Wednesday, July 23, 2014

Dear Burden Bearer, (Epistolary Wednesday) July 23

It's Wednesday, and I'm writing letters.
Dear Burden Bearer,

Perhaps you didn't realize this was you when you shed the silent (or not-so-silent) tear, when you curled your fingers into fists when you heard the news, got the call, read the email. It was you when you lit the candle, took a meal, baked bread, sent a card, updated your Facebook status with news that wasn't about you. It's someone else's tragedy, but oh it feels like yours. Oh, it feels like it belongs to the whole community somehow. The suffering and loss in our midst last week was taken up by so many--untold numbers, strangers to the family asking me if I knew how they could take meals, if I had an address, if I had service details. My Facebook page blew up with shares and links and prayers.

We want to make things right when tragedy strikes, and there's a ferocity that accompanies such desire for many of us. I see it in my father's wife who will bake a blueberry pie when she hears that one of the grandkids has a fever and sore throat. We can blame this ferocity for all the meal train frenzies and phone calls when there's been a Situation. We must do something. We have to do something with these burdens, don't we? We passionately tell ourselves in the hours and days of tragedy's aftermath: We can, sure as hell, lose some sleep, keep vigil, light a candle, cook a meal, send a card, network, make phone calls, send texts. We can, sure as hell, pray. And we're telling ourselves the truth. And we're drawn toward different remedies, you and I, all helpful in their own ways. My way, last week, was to humbly gather a group of women around the bed of a precious little girl, a mother's baby, a girl who at times felt like all-of-us-mothers' baby, who had only a few more hours left on life support.

This work of burden bearing is manageable when we do it together. We can, together, try to assuage a family's grief with meals, cards, prayers, thoughts, hugs. But alone? Alone it is almost unbearable, this burden of tragedy. With four women and two distraught parents, we could stand beside the bed of one so small and cry and pray and sing with them in such a way that heaven seemed very close to us, touching us on the ear. We could bend our necks and lean in, straining for its sound. It's the same with the meals and the cards and the simple Showing Up, each instance a physical reminder that Heaven Sees and Heaven Weeps.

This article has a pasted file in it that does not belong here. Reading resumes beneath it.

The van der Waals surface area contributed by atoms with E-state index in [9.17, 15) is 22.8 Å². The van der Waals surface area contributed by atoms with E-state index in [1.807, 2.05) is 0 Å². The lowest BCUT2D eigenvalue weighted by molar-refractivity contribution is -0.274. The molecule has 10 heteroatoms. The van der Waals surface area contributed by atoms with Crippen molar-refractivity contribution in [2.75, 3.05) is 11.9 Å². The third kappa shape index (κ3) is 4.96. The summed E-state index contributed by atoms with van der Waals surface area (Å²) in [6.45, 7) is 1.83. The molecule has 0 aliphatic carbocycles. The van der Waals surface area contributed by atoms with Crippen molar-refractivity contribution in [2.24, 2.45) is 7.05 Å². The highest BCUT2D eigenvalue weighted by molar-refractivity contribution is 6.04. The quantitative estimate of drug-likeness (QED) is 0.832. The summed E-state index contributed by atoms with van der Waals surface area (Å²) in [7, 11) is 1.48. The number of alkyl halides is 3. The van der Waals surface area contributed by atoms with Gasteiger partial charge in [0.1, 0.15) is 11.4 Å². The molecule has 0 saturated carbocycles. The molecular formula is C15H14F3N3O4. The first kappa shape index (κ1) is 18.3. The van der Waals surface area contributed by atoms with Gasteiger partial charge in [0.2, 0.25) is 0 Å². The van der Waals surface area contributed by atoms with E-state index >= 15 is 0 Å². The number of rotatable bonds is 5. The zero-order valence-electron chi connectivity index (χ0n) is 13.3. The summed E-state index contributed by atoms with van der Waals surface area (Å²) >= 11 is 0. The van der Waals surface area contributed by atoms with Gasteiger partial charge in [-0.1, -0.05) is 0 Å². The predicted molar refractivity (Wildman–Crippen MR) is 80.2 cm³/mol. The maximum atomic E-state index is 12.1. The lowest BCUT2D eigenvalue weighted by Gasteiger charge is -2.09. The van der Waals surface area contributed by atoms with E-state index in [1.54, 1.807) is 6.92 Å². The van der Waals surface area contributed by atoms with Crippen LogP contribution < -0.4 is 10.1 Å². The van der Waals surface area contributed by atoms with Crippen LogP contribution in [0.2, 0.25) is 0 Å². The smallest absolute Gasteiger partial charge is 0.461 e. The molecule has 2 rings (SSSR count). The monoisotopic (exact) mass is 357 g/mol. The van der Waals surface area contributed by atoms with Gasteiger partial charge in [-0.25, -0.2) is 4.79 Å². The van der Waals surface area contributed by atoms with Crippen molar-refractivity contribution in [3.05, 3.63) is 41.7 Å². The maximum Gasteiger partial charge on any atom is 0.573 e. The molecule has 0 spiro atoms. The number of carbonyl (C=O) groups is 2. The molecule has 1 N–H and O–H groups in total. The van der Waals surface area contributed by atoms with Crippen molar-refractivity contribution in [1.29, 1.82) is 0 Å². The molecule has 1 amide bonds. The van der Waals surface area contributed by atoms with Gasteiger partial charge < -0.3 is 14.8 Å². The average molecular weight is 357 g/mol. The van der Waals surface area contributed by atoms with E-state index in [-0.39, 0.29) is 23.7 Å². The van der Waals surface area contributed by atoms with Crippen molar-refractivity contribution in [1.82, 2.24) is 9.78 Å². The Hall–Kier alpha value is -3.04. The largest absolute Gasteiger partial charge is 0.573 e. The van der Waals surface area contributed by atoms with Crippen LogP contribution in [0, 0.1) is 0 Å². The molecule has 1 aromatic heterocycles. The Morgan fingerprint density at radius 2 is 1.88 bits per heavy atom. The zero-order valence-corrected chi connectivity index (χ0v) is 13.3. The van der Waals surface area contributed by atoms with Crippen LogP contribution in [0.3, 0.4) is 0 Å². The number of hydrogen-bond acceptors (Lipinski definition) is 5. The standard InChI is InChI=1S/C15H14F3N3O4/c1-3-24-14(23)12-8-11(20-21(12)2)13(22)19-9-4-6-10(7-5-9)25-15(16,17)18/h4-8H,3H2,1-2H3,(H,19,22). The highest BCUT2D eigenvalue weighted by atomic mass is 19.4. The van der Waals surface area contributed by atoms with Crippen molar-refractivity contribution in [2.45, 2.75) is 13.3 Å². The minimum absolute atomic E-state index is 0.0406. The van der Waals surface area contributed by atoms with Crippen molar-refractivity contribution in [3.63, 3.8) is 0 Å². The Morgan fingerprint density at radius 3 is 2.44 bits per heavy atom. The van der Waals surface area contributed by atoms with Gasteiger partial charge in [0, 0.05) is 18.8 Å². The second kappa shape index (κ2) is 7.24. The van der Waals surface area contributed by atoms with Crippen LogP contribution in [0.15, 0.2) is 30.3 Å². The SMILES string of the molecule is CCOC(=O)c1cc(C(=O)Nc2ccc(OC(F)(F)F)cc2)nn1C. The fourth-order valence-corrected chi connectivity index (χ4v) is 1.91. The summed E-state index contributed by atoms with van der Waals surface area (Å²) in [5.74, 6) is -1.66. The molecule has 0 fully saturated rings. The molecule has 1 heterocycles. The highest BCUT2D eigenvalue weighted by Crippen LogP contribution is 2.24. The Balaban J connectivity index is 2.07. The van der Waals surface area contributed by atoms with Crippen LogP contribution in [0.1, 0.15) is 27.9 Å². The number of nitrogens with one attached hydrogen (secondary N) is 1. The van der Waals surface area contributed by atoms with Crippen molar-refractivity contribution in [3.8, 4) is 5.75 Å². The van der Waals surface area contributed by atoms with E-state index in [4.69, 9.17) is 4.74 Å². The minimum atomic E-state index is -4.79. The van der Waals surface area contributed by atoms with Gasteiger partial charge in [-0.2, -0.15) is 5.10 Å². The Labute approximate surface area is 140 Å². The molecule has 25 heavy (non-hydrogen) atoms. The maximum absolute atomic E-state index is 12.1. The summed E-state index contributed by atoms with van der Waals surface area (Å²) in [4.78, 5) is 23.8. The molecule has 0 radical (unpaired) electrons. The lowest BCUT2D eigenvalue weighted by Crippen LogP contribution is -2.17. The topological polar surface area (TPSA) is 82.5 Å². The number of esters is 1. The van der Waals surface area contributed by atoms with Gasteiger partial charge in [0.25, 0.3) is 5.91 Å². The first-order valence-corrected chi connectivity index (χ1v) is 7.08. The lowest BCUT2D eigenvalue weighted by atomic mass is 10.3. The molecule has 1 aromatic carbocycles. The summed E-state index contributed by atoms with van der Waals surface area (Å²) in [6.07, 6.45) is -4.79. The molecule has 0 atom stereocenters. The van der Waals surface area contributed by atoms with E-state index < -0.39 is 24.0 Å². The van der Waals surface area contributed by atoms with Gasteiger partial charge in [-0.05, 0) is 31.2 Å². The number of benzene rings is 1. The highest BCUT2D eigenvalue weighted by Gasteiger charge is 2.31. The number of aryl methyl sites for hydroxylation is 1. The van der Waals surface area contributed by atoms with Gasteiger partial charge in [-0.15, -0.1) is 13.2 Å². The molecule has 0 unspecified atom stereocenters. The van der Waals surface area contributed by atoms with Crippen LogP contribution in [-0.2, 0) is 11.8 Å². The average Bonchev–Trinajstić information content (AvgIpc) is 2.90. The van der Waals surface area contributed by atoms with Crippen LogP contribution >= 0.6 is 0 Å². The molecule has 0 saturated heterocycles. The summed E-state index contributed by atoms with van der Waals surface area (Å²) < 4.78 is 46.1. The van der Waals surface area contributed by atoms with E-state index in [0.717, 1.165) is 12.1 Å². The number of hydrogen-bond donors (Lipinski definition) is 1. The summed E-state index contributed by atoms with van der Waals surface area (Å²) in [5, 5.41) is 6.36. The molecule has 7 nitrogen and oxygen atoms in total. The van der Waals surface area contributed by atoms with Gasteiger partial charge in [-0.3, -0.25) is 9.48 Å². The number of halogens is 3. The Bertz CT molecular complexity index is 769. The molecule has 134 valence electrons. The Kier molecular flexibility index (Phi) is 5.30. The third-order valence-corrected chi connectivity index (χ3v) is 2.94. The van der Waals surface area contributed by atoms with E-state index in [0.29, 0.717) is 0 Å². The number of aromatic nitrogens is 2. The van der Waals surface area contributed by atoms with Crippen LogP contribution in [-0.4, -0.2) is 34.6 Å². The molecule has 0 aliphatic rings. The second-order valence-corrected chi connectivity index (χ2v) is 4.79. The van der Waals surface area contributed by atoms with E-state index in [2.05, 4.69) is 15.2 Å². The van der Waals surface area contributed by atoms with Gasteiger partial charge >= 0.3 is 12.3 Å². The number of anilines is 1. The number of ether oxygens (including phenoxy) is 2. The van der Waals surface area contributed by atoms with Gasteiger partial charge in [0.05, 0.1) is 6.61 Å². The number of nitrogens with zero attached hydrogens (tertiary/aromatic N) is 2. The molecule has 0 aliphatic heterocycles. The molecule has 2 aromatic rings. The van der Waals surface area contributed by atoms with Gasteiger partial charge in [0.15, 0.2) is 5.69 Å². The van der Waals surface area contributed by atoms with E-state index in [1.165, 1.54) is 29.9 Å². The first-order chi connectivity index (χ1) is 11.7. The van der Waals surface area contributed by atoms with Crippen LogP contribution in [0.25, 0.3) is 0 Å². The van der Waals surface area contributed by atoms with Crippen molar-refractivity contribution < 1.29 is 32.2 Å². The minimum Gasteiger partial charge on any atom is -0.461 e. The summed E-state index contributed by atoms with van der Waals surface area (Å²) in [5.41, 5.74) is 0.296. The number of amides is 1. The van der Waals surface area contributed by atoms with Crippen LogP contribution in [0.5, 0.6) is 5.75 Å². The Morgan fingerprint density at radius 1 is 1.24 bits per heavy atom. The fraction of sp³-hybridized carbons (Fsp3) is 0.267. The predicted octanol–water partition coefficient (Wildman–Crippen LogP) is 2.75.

There are times I'm so saturated with news of tragedy that I become numb to it. Small losses far away aren't always registered fully in our psyches. But those tragedies on a larger scale (the Newtown shooting, 9/11, the 300 Nigerian daughters kidnapped and auctioned off as sex slaves under the guise of "marriage")--it's like we can't help but pick them up, you and I. And when the family on the other side of town loses a child, when the first-grader in the next school district over loses a mother, when we've prayed alongside family and community for hours while we wait for a brain or heart to liven again and it doesn't, we can't help but bear witness to these losses because, now, we own them.

I'm so glad to have you. I'm glad the Miller family has you. Carrying a burden alone is the work of the courageous and lonely. Bearing them together is the work of the comforters and balm to the comforted.

And here's what I'm thinking for us, our community of Burden Bearers: Let's get even better at going the distance over the months and years for those in the wake of tragedy. That have-to-do-something ferocity wanes sometimes after the ground, once all strewn with debris, is cleaned up after the storm. Let's continue to demonstrate that We Remember on birthdays and anniversaries and would-have-been high school graduations. I'm not so good at that myself, and sometimes I'm just too plain scared at the possibility of saying the wrong thing at the wrong time, creating more pain. But I suspect it's as simple as mentioning a memory or an inside joke or even just the loved-one's name. Maybe it looks like giving space for the memories and questions of the grieving to be voiced and responded to. Maybe it looks like--twelve months from now, two years from now--offering an ear in the grocery store aisle or in a shades-drawn living room or in the middle of a dark night.

At any rate, let's keep finding out.

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